Plus, it’s always worthwhile to think about what would translate well visually. For a start, eye-opening stats and astounding data can be extracted for infographics. These are just a few starting points, but there’s a whole range of possibilities to explore and experiment with.

3. Will it repurpose for social media?

Social media is a great tool for repurposing marketing materials, as almost everything has potential on social media if the content is of good quality. For example, intriguing stats and thought provoking quotes from whitepapers can be used as social posts that capture people’s attention. Great phrases from articles or blog posts will draw people in and, if they’re paired well with powerful imagery, they can be used in slideshows, animations, or videos. The same applies if poignant questions or sound bites stand out during webinars, simply posting them on social media can drive engagement and interaction with your followers and stimulate fresh discussion.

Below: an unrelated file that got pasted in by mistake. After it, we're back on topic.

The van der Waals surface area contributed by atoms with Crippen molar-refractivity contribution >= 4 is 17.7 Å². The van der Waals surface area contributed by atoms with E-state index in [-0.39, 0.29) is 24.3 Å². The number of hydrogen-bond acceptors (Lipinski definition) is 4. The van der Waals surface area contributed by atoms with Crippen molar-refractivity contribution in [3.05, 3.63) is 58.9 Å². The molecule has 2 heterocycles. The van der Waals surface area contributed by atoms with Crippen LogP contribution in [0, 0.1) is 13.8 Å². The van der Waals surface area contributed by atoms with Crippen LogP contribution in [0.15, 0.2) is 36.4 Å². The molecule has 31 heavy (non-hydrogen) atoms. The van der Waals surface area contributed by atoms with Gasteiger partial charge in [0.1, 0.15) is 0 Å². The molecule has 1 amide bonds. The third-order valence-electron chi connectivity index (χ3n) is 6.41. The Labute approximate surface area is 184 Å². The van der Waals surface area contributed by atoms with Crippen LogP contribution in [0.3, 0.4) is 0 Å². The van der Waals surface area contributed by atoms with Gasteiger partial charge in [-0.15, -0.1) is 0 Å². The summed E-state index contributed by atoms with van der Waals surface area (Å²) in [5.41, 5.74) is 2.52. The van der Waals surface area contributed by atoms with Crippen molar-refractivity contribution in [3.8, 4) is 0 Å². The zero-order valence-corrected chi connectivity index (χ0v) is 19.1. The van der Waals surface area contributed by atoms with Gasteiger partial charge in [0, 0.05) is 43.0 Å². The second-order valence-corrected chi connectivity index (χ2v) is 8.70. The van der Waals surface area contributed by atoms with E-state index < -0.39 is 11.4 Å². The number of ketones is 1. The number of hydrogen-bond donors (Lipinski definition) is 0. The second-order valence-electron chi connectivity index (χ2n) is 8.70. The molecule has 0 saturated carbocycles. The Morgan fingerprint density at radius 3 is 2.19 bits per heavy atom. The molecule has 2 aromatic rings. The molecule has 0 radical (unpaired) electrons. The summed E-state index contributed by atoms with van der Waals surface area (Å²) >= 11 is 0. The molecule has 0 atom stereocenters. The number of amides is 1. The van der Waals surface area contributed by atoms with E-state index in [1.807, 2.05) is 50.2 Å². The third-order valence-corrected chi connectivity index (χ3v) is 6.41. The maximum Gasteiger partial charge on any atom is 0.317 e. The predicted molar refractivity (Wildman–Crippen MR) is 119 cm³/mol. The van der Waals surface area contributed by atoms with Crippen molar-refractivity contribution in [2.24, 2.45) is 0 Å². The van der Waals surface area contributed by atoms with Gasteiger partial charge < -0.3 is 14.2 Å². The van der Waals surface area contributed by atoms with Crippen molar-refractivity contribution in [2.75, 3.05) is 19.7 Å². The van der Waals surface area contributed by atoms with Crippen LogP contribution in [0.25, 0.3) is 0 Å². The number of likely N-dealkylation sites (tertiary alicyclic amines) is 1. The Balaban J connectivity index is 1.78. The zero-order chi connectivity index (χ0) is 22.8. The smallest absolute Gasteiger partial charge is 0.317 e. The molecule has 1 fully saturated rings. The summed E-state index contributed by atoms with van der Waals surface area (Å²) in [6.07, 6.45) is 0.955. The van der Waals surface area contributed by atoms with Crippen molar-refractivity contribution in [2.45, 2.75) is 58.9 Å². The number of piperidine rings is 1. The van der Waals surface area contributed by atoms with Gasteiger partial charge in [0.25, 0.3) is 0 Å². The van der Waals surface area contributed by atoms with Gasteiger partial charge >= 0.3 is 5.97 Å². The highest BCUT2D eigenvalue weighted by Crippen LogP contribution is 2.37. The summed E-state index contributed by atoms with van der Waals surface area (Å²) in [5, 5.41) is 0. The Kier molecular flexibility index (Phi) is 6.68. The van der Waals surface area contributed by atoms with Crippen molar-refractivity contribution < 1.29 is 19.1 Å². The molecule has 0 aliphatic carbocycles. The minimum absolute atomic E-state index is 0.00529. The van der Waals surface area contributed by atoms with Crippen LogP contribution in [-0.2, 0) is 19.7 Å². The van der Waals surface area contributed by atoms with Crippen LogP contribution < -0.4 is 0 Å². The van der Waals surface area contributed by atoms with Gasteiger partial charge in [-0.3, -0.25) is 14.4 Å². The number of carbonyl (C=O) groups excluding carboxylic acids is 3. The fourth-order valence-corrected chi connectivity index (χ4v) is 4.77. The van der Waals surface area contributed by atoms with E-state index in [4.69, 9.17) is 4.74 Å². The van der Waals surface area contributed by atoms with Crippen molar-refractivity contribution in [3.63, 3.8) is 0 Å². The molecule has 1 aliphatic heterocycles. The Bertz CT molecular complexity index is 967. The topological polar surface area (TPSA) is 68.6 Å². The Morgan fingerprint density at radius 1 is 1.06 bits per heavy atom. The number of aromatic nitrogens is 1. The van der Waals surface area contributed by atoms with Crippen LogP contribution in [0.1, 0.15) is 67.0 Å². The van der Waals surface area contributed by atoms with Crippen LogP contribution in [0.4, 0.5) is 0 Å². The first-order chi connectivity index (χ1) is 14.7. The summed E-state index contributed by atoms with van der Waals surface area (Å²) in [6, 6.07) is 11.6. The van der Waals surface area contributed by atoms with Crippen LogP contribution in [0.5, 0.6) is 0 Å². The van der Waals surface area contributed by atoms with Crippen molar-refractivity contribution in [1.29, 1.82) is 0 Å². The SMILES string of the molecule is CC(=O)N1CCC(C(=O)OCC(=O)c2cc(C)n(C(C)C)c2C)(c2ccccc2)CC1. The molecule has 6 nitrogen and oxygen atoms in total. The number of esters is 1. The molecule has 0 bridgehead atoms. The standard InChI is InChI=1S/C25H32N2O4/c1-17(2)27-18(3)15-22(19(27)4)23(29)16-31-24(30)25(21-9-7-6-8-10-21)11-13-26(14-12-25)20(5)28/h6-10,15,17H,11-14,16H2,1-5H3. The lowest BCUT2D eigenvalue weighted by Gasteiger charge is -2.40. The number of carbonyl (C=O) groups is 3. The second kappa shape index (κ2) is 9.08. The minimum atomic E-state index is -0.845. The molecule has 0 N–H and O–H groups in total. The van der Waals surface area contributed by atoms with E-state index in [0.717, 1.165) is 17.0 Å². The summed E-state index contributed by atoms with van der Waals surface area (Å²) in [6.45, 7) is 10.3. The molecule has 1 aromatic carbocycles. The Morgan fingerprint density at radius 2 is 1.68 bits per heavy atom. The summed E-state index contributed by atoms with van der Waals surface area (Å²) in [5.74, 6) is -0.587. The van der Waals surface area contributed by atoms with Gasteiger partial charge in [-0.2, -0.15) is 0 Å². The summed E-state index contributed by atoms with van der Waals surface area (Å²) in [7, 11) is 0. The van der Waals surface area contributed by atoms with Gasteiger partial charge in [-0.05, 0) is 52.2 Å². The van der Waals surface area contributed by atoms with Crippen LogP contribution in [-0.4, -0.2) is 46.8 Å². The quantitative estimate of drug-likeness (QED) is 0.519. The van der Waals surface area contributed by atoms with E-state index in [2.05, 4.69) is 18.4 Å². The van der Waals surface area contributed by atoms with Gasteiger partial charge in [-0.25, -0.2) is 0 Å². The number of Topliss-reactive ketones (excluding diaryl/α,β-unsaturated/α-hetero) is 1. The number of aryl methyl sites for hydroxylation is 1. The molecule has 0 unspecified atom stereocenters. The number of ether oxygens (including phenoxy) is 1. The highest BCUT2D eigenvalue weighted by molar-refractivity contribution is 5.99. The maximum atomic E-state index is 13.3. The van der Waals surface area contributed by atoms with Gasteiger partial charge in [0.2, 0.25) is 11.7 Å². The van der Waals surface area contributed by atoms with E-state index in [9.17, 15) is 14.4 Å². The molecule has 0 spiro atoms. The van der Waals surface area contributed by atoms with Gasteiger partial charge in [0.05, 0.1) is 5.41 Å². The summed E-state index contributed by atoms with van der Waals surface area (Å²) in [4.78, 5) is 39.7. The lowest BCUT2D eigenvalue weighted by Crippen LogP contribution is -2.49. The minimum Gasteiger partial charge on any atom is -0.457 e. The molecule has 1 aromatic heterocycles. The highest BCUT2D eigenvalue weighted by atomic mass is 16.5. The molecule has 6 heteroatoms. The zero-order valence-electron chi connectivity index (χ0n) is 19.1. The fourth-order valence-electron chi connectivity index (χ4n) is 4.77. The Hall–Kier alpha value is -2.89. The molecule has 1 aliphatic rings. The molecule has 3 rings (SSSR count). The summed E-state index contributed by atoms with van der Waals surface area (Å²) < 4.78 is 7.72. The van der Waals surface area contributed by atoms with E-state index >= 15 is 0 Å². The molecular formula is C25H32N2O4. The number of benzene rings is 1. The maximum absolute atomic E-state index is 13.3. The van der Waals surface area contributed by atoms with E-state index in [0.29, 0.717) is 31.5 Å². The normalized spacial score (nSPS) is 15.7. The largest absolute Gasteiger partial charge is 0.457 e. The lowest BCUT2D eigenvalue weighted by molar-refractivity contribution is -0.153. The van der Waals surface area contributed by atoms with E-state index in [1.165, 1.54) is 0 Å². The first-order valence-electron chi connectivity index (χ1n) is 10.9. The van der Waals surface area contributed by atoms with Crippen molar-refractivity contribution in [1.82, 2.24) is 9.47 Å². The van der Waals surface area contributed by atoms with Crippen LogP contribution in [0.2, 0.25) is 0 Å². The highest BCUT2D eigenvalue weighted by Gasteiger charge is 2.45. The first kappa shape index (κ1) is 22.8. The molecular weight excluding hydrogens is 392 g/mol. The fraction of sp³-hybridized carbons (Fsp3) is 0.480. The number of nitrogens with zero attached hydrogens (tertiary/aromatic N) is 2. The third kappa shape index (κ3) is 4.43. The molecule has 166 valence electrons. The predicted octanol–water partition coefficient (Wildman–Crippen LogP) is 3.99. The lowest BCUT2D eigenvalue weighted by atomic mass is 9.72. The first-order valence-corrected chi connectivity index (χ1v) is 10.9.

4. Most importantly, is it evergreen?

The final and most important point is to recognise how some content is ‘evergreen’ and has greater repurposing potential. While there’ll always be a place for repurposed content in your campaigns, you’ll get far more value in the longer term if you plan your strategies with future opportunities in mind and create content to stand the test of time.

We all know how current trends and terminology can quickly go out of fashion, so try to gauge whether you think something will last. If you always work with a longer term view in mind, then you’ll always have something that’s relevant or valuable, and can easily be repurposed in a short space of time.

Get repurposing

On the whole, repurposing isn’t a shameful secret, almost all marketeers are at it. But the key is to understand when it’s the right time and when it’s definitely not.

Here at asabell we have extensive experience in helping clients shape their marketing strategy, feel free to get in touch if you’d like to find out how we can help you.

How to create ‘user-focused’ content in 5 steps